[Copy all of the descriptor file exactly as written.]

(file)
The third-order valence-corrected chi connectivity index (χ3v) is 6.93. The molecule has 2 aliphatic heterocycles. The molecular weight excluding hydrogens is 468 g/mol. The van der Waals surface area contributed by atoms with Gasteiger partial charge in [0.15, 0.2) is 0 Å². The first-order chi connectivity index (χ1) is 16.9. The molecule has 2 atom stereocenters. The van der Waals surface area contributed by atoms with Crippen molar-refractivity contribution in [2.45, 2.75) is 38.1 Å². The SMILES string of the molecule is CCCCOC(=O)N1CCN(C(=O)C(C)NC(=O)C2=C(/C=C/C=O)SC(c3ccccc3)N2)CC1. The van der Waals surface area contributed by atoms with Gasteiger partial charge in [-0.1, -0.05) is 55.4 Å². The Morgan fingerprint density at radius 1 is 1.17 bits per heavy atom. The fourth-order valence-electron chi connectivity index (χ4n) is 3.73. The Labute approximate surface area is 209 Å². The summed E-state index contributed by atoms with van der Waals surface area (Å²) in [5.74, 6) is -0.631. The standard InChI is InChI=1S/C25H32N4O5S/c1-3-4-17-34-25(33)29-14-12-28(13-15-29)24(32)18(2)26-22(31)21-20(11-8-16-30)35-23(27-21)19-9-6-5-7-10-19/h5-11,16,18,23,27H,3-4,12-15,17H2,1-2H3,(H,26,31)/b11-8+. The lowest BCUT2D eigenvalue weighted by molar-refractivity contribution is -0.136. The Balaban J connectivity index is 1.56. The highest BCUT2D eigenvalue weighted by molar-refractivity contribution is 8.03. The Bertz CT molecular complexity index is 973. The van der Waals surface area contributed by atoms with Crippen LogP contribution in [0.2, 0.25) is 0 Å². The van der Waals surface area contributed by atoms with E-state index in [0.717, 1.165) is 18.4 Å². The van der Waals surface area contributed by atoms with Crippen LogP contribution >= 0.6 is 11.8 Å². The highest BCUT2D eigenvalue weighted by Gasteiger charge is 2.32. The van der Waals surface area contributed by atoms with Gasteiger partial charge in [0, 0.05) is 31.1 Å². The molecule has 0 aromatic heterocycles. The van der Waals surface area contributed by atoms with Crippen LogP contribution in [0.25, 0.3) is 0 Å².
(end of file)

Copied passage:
The third-order valence-corrected chi connectivity index (χ3v) is 6.93. The molecule has 2 aliphatic heterocycles. The molecular weight excluding hydrogens is 468 g/mol. The van der Waals surface area contributed by atoms with Gasteiger partial charge in [0.15, 0.2) is 0 Å². The first-order chi connectivity index (χ1) is 16.9. The molecule has 2 atom stereocenters. The van der Waals surface area contributed by atoms with Crippen molar-refractivity contribution in [2.45, 2.75) is 38.1 Å². The SMILES string of the molecule is CCCCOC(=O)N1CCN(C(=O)C(C)NC(=O)C2=C(/C=C/C=O)SC(c3ccccc3)N2)CC1. The van der Waals surface area contributed by atoms with Gasteiger partial charge in [-0.1, -0.05) is 55.4 Å². The Morgan fingerprint density at radius 1 is 1.17 bits per heavy atom. The fourth-order valence-electron chi connectivity index (χ4n) is 3.73. The Labute approximate surface area is 209 Å². The summed E-state index contributed by atoms with van der Waals surface area (Å²) in [5.74, 6) is -0.631. The standard InChI is InChI=1S/C25H32N4O5S/c1-3-4-17-34-25(33)29-14-12-28(13-15-29)24(32)18(2)26-22(31)21-20(11-8-16-30)35-23(27-21)19-9-6-5-7-10-19/h5-11,16,18,23,27H,3-4,12-15,17H2,1-2H3,(H,26,31)/b11-8+. The lowest BCUT2D eigenvalue weighted by molar-refractivity contribution is -0.136. The Balaban J connectivity index is 1.56. The highest BCUT2D eigenvalue weighted by molar-refractivity contribution is 8.03. The Bertz CT molecular complexity index is 973. The van der Waals surface area contributed by atoms with Crippen LogP contribution in [0.2, 0.25) is 0 Å². The van der Waals surface area contributed by atoms with E-state index in [0.717, 1.165) is 18.4 Å². The van der Waals surface area contributed by atoms with Crippen LogP contribution >= 0.6 is 11.8 Å². The highest BCUT2D eigenvalue weighted by Gasteiger charge is 2.32. The van der Waals surface area contributed by atoms with Gasteiger partial charge in [0, 0.05) is 31.1 Å². The molecule has 0 aromatic heterocycles. The van der Waals surface area contributed by atoms with Crippen LogP contribution in [0.25, 0.3) is 0 Å².